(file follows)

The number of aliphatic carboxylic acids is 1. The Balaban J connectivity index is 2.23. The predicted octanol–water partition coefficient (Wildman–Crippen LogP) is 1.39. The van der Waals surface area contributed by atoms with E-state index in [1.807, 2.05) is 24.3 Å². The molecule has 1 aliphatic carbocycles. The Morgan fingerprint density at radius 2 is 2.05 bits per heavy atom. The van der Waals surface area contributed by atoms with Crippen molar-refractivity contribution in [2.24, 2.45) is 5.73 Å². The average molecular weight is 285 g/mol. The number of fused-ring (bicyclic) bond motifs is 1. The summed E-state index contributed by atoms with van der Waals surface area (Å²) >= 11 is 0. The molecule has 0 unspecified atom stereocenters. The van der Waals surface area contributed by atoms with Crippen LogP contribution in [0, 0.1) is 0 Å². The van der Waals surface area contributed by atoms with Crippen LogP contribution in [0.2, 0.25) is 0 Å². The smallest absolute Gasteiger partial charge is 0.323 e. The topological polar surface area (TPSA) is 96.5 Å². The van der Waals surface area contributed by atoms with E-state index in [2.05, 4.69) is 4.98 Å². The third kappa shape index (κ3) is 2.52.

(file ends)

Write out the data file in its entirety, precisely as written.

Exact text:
The number of aliphatic carboxylic acids is 1. The Balaban J connectivity index is 2.23. The predicted octanol–water partition coefficient (Wildman–Crippen LogP) is 1.39. The van der Waals surface area contributed by atoms with E-state index in [1.807, 2.05) is 24.3 Å². The molecule has 1 aliphatic carbocycles. The Morgan fingerprint density at radius 2 is 2.05 bits per heavy atom. The van der Waals surface area contributed by atoms with Crippen molar-refractivity contribution in [2.24, 2.45) is 5.73 Å². The average molecular weight is 285 g/mol. The number of fused-ring (bicyclic) bond motifs is 1. The summed E-state index contributed by atoms with van der Waals surface area (Å²) >= 11 is 0. The molecule has 0 unspecified atom stereocenters. The van der Waals surface area contributed by atoms with Crippen LogP contribution in [0, 0.1) is 0 Å². The van der Waals surface area contributed by atoms with Crippen LogP contribution in [0.2, 0.25) is 0 Å². The smallest absolute Gasteiger partial charge is 0.323 e. The topological polar surface area (TPSA) is 96.5 Å². The van der Waals surface area contributed by atoms with E-state index in [2.05, 4.69) is 4.98 Å². The third kappa shape index (κ3) is 2.52.